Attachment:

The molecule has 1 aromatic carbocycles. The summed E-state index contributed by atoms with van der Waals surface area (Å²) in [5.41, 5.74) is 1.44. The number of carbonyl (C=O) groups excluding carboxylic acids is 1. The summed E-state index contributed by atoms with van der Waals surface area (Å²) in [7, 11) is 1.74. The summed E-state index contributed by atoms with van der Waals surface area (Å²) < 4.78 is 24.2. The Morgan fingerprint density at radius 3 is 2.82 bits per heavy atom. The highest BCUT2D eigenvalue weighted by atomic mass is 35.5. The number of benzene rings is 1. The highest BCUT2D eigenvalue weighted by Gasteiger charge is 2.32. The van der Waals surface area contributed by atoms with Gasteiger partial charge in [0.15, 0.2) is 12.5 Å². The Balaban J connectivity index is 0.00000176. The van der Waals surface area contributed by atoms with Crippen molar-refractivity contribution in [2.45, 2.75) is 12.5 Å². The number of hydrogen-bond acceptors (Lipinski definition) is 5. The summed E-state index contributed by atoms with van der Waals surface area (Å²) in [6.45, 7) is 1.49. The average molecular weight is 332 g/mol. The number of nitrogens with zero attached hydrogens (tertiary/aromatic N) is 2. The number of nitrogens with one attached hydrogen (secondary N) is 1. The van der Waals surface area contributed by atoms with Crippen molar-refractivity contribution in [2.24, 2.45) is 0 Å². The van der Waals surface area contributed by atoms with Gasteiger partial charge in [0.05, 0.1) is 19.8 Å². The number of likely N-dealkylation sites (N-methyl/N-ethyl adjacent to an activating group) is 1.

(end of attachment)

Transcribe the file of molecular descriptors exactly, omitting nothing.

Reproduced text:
The molecule has 1 aromatic carbocycles. The summed E-state index contributed by atoms with van der Waals surface area (Å²) in [5.41, 5.74) is 1.44. The number of carbonyl (C=O) groups excluding carboxylic acids is 1. The summed E-state index contributed by atoms with van der Waals surface area (Å²) in [7, 11) is 1.74. The summed E-state index contributed by atoms with van der Waals surface area (Å²) < 4.78 is 24.2. The Morgan fingerprint density at radius 3 is 2.82 bits per heavy atom. The highest BCUT2D eigenvalue weighted by atomic mass is 35.5. The number of benzene rings is 1. The highest BCUT2D eigenvalue weighted by Gasteiger charge is 2.32. The van der Waals surface area contributed by atoms with Gasteiger partial charge in [0.15, 0.2) is 12.5 Å². The Balaban J connectivity index is 0.00000176. The van der Waals surface area contributed by atoms with Crippen molar-refractivity contribution in [2.45, 2.75) is 12.5 Å². The number of hydrogen-bond acceptors (Lipinski definition) is 5. The summed E-state index contributed by atoms with van der Waals surface area (Å²) in [6.45, 7) is 1.49. The average molecular weight is 332 g/mol. The number of nitrogens with zero attached hydrogens (tertiary/aromatic N) is 2. The number of nitrogens with one attached hydrogen (secondary N) is 1. The van der Waals surface area contributed by atoms with Crippen molar-refractivity contribution in [2.24, 2.45) is 0 Å². The van der Waals surface area contributed by atoms with Gasteiger partial charge in [0.05, 0.1) is 19.8 Å². The number of likely N-dealkylation sites (N-methyl/N-ethyl adjacent to an activating group) is 1.